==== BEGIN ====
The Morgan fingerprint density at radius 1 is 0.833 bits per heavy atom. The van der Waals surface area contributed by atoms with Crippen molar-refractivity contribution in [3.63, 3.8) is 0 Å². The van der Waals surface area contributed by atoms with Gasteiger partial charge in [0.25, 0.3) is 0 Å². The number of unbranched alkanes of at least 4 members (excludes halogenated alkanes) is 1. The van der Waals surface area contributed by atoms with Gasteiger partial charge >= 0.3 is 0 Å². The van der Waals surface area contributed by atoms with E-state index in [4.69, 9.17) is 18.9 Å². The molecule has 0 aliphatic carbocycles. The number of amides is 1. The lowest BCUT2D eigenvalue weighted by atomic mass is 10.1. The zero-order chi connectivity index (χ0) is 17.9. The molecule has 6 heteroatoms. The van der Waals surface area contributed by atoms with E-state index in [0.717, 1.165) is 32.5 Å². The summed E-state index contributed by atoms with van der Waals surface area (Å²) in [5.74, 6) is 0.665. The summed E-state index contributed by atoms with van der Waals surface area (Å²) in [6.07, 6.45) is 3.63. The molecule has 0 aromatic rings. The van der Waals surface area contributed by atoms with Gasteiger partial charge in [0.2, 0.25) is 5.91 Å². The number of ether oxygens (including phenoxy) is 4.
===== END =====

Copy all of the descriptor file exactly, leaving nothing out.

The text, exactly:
The Morgan fingerprint density at radius 1 is 0.833 bits per heavy atom. The van der Waals surface area contributed by atoms with Crippen molar-refractivity contribution in [3.63, 3.8) is 0 Å². The van der Waals surface area contributed by atoms with Gasteiger partial charge in [0.25, 0.3) is 0 Å². The number of unbranched alkanes of at least 4 members (excludes halogenated alkanes) is 1. The van der Waals surface area contributed by atoms with Gasteiger partial charge >= 0.3 is 0 Å². The van der Waals surface area contributed by atoms with E-state index in [4.69, 9.17) is 18.9 Å². The molecule has 0 aliphatic carbocycles. The number of amides is 1. The lowest BCUT2D eigenvalue weighted by atomic mass is 10.1. The zero-order chi connectivity index (χ0) is 17.9. The molecule has 6 heteroatoms. The van der Waals surface area contributed by atoms with E-state index in [0.717, 1.165) is 32.5 Å². The summed E-state index contributed by atoms with van der Waals surface area (Å²) in [5.74, 6) is 0.665. The summed E-state index contributed by atoms with van der Waals surface area (Å²) in [6.07, 6.45) is 3.63. The molecule has 0 aromatic rings. The van der Waals surface area contributed by atoms with Gasteiger partial charge in [0.2, 0.25) is 5.91 Å². The number of ether oxygens (including phenoxy) is 4.